Information courtesy the Pentagon Institute of Heraldry and serviceflags.com .
Free service flags for blue star families are available at mybluestarflag.com , courtesy of Grantham University.
When night fell on June 2, 1969, Seaman 1st Class Michael Clawson, a 20-year-old sailor on the destroyer USS Frank E. Evans, was one of two brothers serving in the United States military in 1969.
Arnie Clawson, his 21-year-old brother, was a Marine stationed at Dong Ha, in the Vietnam demilitarized zone. Every night the news reported attacks at Dong Ha.
“I was so worried about Arnie,” their mother. Brookings resident Terry Clawson said.
“I was not worried about Michael,” she said. “He was was in the Navy. He was safe.”
But safety is only relative.
The Evans was commissioned during World War II, served during the Korea, earning six battle stars and numerous other awards.
In June 1969 the Evans had just finished shelling the coast of Vietnam in support of ground operations. The destroyer was patrolling in the South China Sea – between Spratly Island (claimed by Vietnam) and Saigon – as an escort for the Australian aircraft carrier HMAS Melbourne.
The Melbourne was in the midst of flight operations when the Evans inexplicably turned starboard when it should have turned port, and cut directly in front of the aircraft carrier.
The destroyer was split in half. The bow section, with 74 sailors still on board, immediately sank to the bottom of the South China Sea.
Among the drowned sailors was Michael Clawson.
“It was just awful,” Terry said of the days that followed,
Since that day, May and early June, which also include Michael’s birthday and Memorial Day, are difficult for her.
“The whole month is trying,” Terry said.
Terry didn’t recieve a gold star flag, nor was she or her sons honored for thier service. The only honor she received was a visit from her son’s surviving shipmates.
“They came to see me,” she said, “they told us what a great young man he was.”
None of the names of the men who died on the Evans that day appear on the Vietnam Memorial, she said.
Terry’s older son, Arnie, returned from Vietnam, whole but miss his brother.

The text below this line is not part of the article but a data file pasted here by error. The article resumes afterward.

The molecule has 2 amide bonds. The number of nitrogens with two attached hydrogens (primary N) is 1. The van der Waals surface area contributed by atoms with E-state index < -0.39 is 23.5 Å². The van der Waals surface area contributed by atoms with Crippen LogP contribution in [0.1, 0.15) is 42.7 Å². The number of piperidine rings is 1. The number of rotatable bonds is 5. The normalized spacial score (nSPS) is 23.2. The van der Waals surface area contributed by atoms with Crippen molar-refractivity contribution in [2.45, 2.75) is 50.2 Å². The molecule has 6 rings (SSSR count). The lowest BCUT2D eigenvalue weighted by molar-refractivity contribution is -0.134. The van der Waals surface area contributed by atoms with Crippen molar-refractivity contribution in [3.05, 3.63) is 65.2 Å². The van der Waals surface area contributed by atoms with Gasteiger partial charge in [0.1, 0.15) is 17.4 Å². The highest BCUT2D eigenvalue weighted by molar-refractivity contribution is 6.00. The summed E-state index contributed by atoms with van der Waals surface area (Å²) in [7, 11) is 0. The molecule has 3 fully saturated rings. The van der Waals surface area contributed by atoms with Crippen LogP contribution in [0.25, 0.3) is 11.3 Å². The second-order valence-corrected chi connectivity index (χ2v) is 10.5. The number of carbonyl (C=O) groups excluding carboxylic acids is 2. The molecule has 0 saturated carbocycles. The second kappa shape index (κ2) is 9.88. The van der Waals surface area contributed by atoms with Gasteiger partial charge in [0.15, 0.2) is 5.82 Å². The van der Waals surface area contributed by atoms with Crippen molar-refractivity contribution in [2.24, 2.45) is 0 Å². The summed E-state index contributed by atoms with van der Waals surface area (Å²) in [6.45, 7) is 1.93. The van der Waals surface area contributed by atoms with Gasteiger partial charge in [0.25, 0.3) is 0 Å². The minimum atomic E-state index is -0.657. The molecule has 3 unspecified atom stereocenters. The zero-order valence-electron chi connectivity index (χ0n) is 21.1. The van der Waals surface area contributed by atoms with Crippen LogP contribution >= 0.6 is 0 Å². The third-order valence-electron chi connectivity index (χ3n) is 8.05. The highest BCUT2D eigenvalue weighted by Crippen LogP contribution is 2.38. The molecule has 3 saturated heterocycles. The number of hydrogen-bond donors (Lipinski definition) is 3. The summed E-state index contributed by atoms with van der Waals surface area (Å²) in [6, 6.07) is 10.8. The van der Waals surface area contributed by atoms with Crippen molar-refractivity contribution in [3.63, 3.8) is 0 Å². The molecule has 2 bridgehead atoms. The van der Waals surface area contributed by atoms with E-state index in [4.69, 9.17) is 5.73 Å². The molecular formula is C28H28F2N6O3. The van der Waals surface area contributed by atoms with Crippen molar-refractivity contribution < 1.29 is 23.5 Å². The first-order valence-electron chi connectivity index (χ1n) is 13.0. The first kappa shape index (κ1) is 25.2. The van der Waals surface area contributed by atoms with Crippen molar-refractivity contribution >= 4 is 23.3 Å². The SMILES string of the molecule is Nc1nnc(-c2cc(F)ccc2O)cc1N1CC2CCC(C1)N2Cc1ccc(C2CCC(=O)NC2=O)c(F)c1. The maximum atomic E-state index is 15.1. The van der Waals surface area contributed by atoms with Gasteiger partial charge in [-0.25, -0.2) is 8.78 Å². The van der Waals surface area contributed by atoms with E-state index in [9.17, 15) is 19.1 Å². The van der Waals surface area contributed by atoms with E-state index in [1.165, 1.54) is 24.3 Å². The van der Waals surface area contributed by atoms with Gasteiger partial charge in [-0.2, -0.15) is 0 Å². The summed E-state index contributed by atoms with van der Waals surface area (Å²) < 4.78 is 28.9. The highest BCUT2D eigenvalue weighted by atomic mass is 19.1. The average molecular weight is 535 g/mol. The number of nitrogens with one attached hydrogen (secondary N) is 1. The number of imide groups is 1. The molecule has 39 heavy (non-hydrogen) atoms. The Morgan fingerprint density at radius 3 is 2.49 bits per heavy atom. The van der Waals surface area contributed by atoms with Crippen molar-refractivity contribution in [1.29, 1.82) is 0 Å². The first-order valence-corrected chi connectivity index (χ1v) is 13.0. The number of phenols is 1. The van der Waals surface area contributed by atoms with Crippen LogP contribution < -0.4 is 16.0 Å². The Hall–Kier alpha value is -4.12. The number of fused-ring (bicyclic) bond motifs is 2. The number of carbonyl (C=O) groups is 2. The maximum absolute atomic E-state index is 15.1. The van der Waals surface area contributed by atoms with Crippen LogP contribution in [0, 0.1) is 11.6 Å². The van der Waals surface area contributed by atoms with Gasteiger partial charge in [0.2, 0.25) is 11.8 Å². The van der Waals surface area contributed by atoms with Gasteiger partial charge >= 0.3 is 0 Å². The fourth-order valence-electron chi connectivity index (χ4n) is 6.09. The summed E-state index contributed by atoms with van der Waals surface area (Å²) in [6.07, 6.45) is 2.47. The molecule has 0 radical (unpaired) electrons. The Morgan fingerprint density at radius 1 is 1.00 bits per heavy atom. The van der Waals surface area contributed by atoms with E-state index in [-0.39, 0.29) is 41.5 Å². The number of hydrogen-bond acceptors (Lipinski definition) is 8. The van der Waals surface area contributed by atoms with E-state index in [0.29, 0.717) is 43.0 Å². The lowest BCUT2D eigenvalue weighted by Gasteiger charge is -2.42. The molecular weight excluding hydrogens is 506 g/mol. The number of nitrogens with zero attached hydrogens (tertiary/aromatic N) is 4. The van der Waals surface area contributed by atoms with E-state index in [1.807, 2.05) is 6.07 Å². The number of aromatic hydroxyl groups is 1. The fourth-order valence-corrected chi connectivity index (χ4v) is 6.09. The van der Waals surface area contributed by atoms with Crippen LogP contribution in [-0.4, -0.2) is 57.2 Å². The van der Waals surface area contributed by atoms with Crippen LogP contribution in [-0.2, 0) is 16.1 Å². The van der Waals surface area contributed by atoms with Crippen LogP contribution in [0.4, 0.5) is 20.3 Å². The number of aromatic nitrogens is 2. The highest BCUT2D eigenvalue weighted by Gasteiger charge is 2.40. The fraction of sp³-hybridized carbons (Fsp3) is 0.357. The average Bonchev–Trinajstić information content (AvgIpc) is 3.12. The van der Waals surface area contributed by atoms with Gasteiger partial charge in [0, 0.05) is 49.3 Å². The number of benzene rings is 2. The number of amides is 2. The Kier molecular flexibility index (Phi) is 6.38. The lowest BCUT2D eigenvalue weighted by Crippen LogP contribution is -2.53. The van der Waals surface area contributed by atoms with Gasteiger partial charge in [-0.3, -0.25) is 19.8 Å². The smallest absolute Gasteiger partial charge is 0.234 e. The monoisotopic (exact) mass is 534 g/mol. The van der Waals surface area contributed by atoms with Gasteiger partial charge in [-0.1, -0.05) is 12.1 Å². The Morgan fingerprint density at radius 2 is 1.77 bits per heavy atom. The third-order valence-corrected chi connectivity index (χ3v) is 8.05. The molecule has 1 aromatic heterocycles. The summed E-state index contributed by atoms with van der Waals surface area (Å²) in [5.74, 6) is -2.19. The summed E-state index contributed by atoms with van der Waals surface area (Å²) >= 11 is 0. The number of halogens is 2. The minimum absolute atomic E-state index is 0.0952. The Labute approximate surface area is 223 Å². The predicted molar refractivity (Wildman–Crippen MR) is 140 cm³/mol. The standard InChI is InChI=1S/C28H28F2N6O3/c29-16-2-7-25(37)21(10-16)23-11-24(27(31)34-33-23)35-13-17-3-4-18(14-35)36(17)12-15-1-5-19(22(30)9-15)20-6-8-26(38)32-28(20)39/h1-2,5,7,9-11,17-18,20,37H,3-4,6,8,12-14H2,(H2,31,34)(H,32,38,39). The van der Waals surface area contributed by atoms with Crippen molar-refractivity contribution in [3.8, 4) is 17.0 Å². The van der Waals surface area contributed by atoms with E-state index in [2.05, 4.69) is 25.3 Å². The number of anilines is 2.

“They were very close,” Terry said.
Today Terry finally has a gold star banner to commemorate the loss of her son. She volunteers with the Emblem Club, helping to send letters and packages to servicemen overseas.
Thursday’s news of the 1,000th U.S. Afghanistan casualty was especially poignant for Terry.
“The subject of war is ‘Young men go to war and young men die,’” she said.Curry County citizens have a long history of service, and every person who served, left behind their loved ones.
Public library wall honors those who serve today
The Chetco Community Library has a display of active duty military members who have a tie to Curry County, Most are graduates of Brookings-Harbor High School, others are children or siblings of Curry County residents.
There are 19 young men and women on the wall: six soldiers, six sailors, two airmen and five Marines, a fraction of those from the county who currently serve.
The wall is in the Teen Time section of the library, and shows each service member’s photo is linked by a string to their most recent location in the world.
Most of the links lead to Iraq or Afghanistan. Others are stationed at bases in Japan or other overseas bases.
The display was created by Children’s Librarian Dori Blodgett, whose son is featured on the wall.
Blodgett also created a public scrapbook that family members can update with their service member’s latest accomplishments, assignments or promotions.
The wall and book – which has grown into several books – is to show pride in the county’s military members, Blodgett said.
A Blue Star Mothers group is currently forming for Curry and Del Norte families.
Blue Star Mothers is a nationwide organization for mother’s to come together for support and for projects to help the troops.
Fathers, spouses, siblings and other family members are welcome.
The first Brookings- area Blue Star chapter meeting will be held at 3 p.m. Sunday, June 6, at the Veterans of Foreign Wars building on Pacific Avenue in Brookings.